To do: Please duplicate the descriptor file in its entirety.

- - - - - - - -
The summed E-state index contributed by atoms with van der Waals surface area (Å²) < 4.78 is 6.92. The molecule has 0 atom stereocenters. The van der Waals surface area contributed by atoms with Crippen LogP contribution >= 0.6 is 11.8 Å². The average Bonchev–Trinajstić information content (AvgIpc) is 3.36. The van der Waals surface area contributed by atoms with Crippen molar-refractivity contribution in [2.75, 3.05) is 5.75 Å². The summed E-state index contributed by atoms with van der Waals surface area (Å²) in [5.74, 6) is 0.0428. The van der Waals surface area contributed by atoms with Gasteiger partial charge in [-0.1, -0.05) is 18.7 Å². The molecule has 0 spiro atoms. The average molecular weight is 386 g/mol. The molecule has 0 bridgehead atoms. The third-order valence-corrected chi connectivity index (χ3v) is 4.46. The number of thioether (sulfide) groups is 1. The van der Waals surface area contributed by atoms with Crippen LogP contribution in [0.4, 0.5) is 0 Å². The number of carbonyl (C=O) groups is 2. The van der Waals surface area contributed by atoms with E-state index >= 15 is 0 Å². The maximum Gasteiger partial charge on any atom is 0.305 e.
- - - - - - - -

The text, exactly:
The summed E-state index contributed by atoms with van der Waals surface area (Å²) < 4.78 is 6.92. The molecule has 0 atom stereocenters. The van der Waals surface area contributed by atoms with Crippen LogP contribution >= 0.6 is 11.8 Å². The average Bonchev–Trinajstić information content (AvgIpc) is 3.36. The van der Waals surface area contributed by atoms with Crippen molar-refractivity contribution in [2.75, 3.05) is 5.75 Å². The summed E-state index contributed by atoms with van der Waals surface area (Å²) in [5.74, 6) is 0.0428. The van der Waals surface area contributed by atoms with Gasteiger partial charge in [-0.1, -0.05) is 18.7 Å². The molecule has 0 spiro atoms. The average molecular weight is 386 g/mol. The molecule has 0 bridgehead atoms. The third-order valence-corrected chi connectivity index (χ3v) is 4.46. The number of thioether (sulfide) groups is 1. The van der Waals surface area contributed by atoms with Crippen LogP contribution in [0.4, 0.5) is 0 Å². The number of carbonyl (C=O) groups is 2. The van der Waals surface area contributed by atoms with E-state index >= 15 is 0 Å². The maximum Gasteiger partial charge on any atom is 0.305 e.